They all look so different on the outside (a cake looks really different from a carrot, right?) but once we have chewed and swallowed them and they are digested in our gut, they all enter the bloodstream in exactly the same way: as SUGAR. Yes, they all produce varying amounts of sugar in the body, often drastically so, as you will see if you look into the GI of different carbohydrates– Of course between a carrot and a cake, there is no question that a carrot is miles better for you. But a carrot turns into sugar in the body, whereas a steak, which has 0 sugar, does not. A steak has no sugar whatsoever. To give you another example: an apple produces less than half the amount of sugar in the body as a bowl of white rice would. But did you know that eating a bowl of white rice equates to eating the same amount of refined white sugar to the level of 97%?! You could switch to brown rice? Yes, but this is still about 60% sugar when it is broken down in your body. When I first found this out about rice on the Wel programme, I almost cried, how could I live without rice?! I ate rice, in different forms, every single day!- rice porridge, rice cakes, brown and white rice, rice noodles, rice flour in gluten-free breads (I was a rice-aholic as I was gluten intolerant) What about sushi? How could I live without sushi?! But I gave rice and ALL GRAINS up entirely a year ago and I haven’t looked back since. Have you ever heard of cauliflower or broccoli rice? (Where you put the raw cauliflower or broccoli in a food processor until it looks like rice, then you fry it in a little water and coconut oil for a few minutes, and voila: a completely sugar free rice substitute) And no more bloating! (Oh, and you can use cauliflower rice to make sushi too).

Brain pickled yet? As I said, it’s pretty damn complex, hey?!

BUT– meat contains NO sugar, fish (and the best are the fattiest fish, rich in Omega 3 fatty acids- salmon, sardines, mackerel), eggs and seafood contain No sugar. Nuts and seeds contain No sugar. Good-quality nut and seed butters and nut flours and milks contain No sugar. (You can make amazing grain-free breads from nut flours and seeds like flaxseed FYI, see the Helmsley sister’s recipes in the link at the end). Full-fat dairy- milk, cream, cheeses (if you can tolerate them) contain No sugar. Butter and lard and goosefat (all of which can be used to cook safely at very high temperatures) have No sugar. Healthy oils like extra virgin olive oil (unheated) and coconut oil (which can be safely heated to very high temperatures) contain No sugar. Yummy coconut (in milk, oil, creams, yogurts, even ice creams, flours and desiccated and whole- try Co Yo products) contain No sugar. Raw cacao powder and cacao nibs (pure chocolate- try the Raw Chocolate Company) contain No sugar. And ALL the green veggies you can possibly gnaw away at- kale, cabbage, broccoli, cauliflower, spring greens, spinach, lettuce, asparagus, chard, sprouts etc. and all the anti-bacterial fighting veggies like onions, leeks and garlic you can eat have absolutely No sugar and next to no calories (you could eat 10 entire broccoli heads and still not be close to the number of calories in a Mars bar). All the tasty herbs and fragrant spices contain No sugar. Legumes contain very little sugar also (but there are issues around how well nutrients are absorbed by the gut when we eat legumes, which you can look into if interested, I’m afraid I don’t have space to go into it here.)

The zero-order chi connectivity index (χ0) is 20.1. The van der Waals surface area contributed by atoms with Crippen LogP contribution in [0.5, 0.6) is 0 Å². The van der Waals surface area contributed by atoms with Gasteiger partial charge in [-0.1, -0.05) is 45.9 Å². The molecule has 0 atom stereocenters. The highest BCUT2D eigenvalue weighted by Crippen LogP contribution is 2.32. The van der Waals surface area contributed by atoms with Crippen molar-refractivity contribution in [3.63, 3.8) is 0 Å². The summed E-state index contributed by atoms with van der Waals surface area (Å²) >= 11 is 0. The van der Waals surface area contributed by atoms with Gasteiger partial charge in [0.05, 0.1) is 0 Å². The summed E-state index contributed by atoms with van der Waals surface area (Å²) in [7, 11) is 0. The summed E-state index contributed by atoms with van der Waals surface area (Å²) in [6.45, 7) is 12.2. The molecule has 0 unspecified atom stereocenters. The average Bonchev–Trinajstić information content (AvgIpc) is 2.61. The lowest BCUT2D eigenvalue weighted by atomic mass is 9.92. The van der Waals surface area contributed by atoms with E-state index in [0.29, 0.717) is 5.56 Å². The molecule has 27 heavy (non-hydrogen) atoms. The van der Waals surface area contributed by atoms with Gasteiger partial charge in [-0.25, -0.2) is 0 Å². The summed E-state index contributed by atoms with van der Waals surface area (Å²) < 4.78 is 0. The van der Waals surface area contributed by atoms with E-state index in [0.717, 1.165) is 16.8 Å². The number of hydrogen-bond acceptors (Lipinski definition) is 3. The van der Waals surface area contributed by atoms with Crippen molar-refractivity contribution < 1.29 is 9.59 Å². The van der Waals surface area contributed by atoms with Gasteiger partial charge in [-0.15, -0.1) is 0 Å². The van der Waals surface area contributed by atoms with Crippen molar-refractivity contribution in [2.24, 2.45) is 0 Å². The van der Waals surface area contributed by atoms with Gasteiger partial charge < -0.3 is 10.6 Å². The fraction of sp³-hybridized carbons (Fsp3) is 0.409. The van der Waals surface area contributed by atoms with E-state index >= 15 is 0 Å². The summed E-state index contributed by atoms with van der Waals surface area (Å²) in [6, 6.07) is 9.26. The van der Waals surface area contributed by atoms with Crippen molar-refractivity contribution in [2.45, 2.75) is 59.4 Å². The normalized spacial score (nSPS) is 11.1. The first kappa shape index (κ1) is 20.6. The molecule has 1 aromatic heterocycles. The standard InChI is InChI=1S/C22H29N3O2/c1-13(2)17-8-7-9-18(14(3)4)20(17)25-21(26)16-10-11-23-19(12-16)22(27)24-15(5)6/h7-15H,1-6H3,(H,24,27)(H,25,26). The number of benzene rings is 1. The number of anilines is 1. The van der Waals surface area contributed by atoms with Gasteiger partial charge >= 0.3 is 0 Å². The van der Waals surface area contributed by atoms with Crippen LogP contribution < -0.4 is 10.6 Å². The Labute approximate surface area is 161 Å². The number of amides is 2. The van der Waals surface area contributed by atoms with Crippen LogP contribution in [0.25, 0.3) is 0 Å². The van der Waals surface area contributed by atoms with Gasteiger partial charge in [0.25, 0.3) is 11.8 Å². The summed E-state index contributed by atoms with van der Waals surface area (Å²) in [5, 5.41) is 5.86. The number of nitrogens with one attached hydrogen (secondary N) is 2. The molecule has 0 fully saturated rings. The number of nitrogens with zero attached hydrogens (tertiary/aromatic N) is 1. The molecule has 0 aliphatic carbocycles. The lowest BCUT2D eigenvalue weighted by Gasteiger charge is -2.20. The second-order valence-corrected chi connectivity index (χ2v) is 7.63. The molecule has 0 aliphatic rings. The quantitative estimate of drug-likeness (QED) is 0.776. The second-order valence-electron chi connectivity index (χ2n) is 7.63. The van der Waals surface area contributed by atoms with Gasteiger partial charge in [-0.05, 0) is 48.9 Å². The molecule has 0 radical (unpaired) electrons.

One thing I discovered when I began this journey in earnest: begin a vegetarian was no longer an option for me.

These days I eat a ‘Paleo’ diet. Paleo is short for ‘Palaeolithic’ which advocates going back to the diet of our pre-industrial ancestors, before agriculture. So the diet is mainly made up of good quality grass-fed meats (Paleo eaters do not eat meat where the animals have been fed grains/they have also often been pumped full of a whole load of growth hormones/soya/and other potentially toxic substances), organ meats like liver are favoured highly as these are the most nutritionally dense; wild fish (no farmed fish that has been fed soya pellets- farmed salmon and trout are the biggest culprits- soya messes with oestrogen levels and is a big issue, for women especially) and seafood, free-range eggs, nuts, seeds, vegetables and some fruits. Basically, anything our ancestral fellows could have hunted or foraged for or grown, and nothing else. It is grain free, and sugar free, it also tends to be legume free. (Paleo as a diet is also dairy free but Weston A. Price advocates adding full-fat dairy to this, and I would, if I could tolerate it. But I can’t as I am lactose intolerant.)

Weston A. Price is the daddy of this way of eating. I learned all about Weston A. Price on the Wel programme. In the 1930s Weston A. Price, a dentist, travelled the world in order to research tooth decay among different indigenous populations. He studied 13 tribes (from the Maasi to the Aborigines, tribes in the Peruvian jungle, Maoris in New Zealand and White settlers also in New Zealand, to traditional crofting communities on the Isle of Lewis, Scotland).  In 1938 he published his findings in the study ‘Nutrition and Physical Degradation.’ He compared tribes who ate either a traditional ‘Paleo’ hunter-gatherers diet (based on meat, fish, eggs, vegetables and fruits, notably WITH full-fat dairy, often raw and unpasturised) to tribes all over the world (indigenous populations and settlers) who had adopted the ‘White Man’s White Diet’ of refined grains and sugars. As well as finding enormous discrepancies in the dental health of his subjects (as you can see from the images those on a traditional diet have impeccable dental health- tooth decay was virtually unheard of- compared to those on the refined/sugar diet where tooth decay is highly prevalent, as well as growth